3D printed body parts changing the lives of those who need it most

CHICAGO (FOX 32 News) –

The next generation of printers are reproducing human body parts, and now, an international program is connecting 3D printers up with those who need a helping hand.

A 3D printer for Jose Delgado will punch out at 16 hours because it’s following a blue print for a human hand. That’s a hand Delgado depends on.

“This helps me pick up the boxes when I load trucks or unload trucks, or pick something up and put it on the table or whatever,” he said.

By trade, Delgado is a fork lift driver and box handler, which are jobs that would be very difficult without the use of his cyborg Beast. And yes, that’s what it’s called.

“He said it’s called the Beast and I said yeah, that’s a good name for it because it’s kind of like a

Beast robot type thing,” he said.

Jeremy Simon is the man behind the hand.

“I became fascinated with 3D printing technology just because I sensed a great potential in it,” Simon said.

He owns a 3D printing business and is also a volunteer with the international organization e-NABLE.

“I went on the internet looking for a new prosthetic hand and I ran across e-NABLE,” Delgado said.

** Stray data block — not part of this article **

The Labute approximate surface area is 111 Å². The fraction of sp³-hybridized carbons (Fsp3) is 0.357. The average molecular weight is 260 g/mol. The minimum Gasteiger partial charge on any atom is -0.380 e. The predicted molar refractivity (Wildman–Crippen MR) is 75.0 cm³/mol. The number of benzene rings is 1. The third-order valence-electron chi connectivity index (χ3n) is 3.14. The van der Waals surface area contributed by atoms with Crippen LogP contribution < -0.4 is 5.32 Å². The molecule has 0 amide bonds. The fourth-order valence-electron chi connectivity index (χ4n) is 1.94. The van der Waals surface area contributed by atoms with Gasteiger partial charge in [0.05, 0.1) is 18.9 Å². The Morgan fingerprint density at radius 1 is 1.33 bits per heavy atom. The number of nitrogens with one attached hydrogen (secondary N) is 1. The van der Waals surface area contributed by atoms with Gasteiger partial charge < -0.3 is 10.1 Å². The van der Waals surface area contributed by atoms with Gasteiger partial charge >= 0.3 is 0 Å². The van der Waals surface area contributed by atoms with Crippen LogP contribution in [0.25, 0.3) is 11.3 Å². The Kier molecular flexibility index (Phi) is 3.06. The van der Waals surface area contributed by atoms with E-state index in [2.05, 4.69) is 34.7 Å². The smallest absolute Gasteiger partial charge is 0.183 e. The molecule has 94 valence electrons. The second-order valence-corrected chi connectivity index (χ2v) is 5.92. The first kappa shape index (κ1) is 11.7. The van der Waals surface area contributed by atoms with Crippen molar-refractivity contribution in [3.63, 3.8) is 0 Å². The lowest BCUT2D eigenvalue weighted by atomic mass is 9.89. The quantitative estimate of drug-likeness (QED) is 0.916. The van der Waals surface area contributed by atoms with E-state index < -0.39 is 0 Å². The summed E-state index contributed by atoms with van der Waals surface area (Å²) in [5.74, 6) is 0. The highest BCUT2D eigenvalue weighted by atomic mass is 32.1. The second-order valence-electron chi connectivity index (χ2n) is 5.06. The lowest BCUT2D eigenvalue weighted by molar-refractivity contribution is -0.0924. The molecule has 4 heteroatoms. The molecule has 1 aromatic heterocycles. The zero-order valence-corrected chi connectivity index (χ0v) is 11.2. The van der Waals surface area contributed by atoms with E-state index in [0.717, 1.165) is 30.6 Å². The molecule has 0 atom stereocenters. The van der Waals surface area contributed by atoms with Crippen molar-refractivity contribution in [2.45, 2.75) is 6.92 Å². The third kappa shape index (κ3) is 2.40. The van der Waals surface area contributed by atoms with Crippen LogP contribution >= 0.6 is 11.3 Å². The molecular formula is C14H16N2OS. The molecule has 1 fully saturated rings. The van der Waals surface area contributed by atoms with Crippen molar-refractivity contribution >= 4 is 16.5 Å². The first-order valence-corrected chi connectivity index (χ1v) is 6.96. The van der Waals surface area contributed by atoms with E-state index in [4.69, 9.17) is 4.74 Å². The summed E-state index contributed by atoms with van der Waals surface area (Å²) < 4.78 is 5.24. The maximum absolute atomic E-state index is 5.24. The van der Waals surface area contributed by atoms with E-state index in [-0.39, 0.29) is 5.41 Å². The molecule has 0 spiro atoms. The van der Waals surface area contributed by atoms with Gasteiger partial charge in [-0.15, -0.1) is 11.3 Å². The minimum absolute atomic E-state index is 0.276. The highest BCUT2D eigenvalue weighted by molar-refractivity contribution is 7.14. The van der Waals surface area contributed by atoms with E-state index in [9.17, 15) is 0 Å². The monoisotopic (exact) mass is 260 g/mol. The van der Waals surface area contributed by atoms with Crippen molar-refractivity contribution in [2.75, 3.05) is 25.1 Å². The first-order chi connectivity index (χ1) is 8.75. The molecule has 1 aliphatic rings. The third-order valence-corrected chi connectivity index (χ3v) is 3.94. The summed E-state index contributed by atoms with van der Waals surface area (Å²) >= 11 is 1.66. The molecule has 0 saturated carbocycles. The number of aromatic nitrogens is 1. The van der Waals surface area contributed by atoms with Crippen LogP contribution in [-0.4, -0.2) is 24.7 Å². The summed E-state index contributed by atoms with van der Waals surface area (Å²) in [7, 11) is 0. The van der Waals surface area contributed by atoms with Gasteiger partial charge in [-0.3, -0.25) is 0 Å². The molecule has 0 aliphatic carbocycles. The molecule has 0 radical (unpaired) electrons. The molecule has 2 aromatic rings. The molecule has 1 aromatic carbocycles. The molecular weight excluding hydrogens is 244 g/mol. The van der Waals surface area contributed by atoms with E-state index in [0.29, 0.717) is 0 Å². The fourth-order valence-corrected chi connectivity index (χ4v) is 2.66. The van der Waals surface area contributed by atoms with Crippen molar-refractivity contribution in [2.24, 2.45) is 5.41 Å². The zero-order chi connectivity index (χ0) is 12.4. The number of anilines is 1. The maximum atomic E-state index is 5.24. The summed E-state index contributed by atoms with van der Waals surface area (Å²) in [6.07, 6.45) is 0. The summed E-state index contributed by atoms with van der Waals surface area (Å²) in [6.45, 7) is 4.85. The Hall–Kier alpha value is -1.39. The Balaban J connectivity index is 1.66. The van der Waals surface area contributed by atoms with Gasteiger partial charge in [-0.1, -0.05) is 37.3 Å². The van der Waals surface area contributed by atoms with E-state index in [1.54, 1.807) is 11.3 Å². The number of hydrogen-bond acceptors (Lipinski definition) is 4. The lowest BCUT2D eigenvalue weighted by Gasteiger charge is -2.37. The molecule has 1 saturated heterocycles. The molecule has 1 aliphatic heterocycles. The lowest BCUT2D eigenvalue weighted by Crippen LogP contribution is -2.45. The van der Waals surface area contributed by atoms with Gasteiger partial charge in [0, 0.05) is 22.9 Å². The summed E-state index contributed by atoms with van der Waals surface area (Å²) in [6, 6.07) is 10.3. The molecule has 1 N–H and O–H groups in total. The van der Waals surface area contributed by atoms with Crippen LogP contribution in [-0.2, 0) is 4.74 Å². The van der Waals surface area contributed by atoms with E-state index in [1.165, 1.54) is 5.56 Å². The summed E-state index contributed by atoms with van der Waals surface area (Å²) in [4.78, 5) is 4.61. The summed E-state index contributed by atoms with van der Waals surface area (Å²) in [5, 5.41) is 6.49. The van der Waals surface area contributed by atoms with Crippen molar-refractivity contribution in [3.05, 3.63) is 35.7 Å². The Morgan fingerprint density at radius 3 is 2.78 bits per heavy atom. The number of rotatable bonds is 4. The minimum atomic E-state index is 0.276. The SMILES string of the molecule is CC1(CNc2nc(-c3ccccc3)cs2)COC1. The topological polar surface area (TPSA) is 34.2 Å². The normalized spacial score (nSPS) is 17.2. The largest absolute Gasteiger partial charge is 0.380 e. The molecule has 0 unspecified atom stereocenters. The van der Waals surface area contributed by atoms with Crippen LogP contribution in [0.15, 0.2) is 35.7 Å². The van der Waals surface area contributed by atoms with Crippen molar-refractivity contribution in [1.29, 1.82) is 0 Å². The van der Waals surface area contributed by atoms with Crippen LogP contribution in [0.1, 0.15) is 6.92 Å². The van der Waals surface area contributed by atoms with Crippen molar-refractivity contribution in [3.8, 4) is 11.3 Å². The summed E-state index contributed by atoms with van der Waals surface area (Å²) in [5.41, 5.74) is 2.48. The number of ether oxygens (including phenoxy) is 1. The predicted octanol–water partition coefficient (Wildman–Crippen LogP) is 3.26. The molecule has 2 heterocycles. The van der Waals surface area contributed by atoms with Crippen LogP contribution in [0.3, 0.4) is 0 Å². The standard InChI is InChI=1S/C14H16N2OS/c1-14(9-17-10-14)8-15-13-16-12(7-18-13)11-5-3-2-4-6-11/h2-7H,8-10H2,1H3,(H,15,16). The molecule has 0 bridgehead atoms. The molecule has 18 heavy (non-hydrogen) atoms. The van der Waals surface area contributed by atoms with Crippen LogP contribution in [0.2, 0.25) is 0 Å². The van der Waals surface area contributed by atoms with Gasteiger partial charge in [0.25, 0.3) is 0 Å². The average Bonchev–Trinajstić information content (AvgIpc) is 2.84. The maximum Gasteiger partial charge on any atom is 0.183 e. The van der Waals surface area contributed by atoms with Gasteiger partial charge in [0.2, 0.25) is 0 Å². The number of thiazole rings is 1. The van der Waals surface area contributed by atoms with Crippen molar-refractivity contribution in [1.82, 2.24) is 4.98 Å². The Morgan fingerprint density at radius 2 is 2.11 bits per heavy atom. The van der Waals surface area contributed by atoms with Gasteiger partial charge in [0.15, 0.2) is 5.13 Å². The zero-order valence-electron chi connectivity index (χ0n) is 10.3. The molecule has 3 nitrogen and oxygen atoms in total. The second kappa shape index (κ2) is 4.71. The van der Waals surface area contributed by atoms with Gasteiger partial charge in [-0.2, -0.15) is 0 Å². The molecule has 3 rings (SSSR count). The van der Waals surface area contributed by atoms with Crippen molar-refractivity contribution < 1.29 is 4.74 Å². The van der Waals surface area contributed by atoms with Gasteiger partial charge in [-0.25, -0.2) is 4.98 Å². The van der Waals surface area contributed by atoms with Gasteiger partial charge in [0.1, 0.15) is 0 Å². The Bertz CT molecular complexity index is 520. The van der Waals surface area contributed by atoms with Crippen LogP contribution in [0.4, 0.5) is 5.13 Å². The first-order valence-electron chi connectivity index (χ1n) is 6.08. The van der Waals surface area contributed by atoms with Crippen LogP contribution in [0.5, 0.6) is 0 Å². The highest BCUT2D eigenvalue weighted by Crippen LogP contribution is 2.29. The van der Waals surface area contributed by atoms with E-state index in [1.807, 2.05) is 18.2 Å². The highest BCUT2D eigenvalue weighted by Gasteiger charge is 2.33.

Simon added, “e-NABLE has something that we call the matching team, which will then work to match each recipient with a volunteer that can make a hand for them and get it properly sized.”

Delgado spent $42,000 for his last prosthetic device.

“I guess it was technology back in the day,” he said.

The Beast — made almost entirely out of plant-based, biodegradable plastic — costs just $50 to make. However, Delgado got an even better deal.

“He said it’s free for people around the area because he wants to help people out so I said, I like that even better,” Delgado said.

Simon added, “We hope to be an example of how companies and individuals can use this technology to make a real impact

E-NABLE’s master plan is for each family that uses one of their prosthetic devices to own their own 3D printer. So, if a part breaks, they can just print a replacement on the spot.

For more information, visit e-NABLE’s website

Microsoft Integrates Kinect into 3D Builder, Allowing Full Body Color 3D Scanning and Printing

It’s certainly no surprise that Microsoft finally dipped their feet into the water with 3D printing technology. They developed their 3D Builder app about a year ago, with a product that allows you to 3D print with ease, whether you are downloading designs or creating something new and original.